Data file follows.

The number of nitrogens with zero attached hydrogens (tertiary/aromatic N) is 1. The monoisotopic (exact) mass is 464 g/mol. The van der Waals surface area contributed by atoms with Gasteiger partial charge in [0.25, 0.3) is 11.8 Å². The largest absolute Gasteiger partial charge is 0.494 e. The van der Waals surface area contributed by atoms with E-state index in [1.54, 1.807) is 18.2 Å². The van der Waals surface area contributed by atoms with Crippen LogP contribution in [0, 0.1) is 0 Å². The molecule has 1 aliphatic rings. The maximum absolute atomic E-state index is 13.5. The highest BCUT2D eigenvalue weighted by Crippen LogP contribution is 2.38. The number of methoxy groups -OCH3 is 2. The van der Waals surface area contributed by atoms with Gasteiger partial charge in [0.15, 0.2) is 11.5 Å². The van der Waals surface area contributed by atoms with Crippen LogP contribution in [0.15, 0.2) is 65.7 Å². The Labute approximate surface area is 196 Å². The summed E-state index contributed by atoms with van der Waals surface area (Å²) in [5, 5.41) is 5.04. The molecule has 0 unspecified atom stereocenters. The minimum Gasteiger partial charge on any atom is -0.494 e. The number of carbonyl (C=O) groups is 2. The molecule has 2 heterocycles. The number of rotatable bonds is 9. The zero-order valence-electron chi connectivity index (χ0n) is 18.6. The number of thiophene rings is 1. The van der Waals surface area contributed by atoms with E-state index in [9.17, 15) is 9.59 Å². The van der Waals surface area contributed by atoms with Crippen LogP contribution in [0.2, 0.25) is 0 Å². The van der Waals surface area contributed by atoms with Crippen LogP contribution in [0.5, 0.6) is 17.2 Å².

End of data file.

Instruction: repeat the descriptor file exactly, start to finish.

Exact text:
The number of nitrogens with zero attached hydrogens (tertiary/aromatic N) is 1. The monoisotopic (exact) mass is 464 g/mol. The van der Waals surface area contributed by atoms with Gasteiger partial charge in [0.25, 0.3) is 11.8 Å². The largest absolute Gasteiger partial charge is 0.494 e. The van der Waals surface area contributed by atoms with E-state index in [1.54, 1.807) is 18.2 Å². The van der Waals surface area contributed by atoms with Crippen LogP contribution in [0, 0.1) is 0 Å². The molecule has 1 aliphatic rings. The maximum absolute atomic E-state index is 13.5. The highest BCUT2D eigenvalue weighted by Crippen LogP contribution is 2.38. The number of methoxy groups -OCH3 is 2. The van der Waals surface area contributed by atoms with Gasteiger partial charge in [0.15, 0.2) is 11.5 Å². The van der Waals surface area contributed by atoms with Crippen LogP contribution in [0.15, 0.2) is 65.7 Å². The Labute approximate surface area is 196 Å². The summed E-state index contributed by atoms with van der Waals surface area (Å²) in [5, 5.41) is 5.04. The molecule has 0 unspecified atom stereocenters. The minimum Gasteiger partial charge on any atom is -0.494 e. The number of carbonyl (C=O) groups is 2. The molecule has 2 heterocycles. The number of rotatable bonds is 9. The zero-order valence-electron chi connectivity index (χ0n) is 18.6. The number of thiophene rings is 1. The van der Waals surface area contributed by atoms with E-state index in [9.17, 15) is 9.59 Å². The van der Waals surface area contributed by atoms with Crippen LogP contribution in [0.2, 0.25) is 0 Å². The van der Waals surface area contributed by atoms with Crippen LogP contribution in [0.5, 0.6) is 17.2 Å².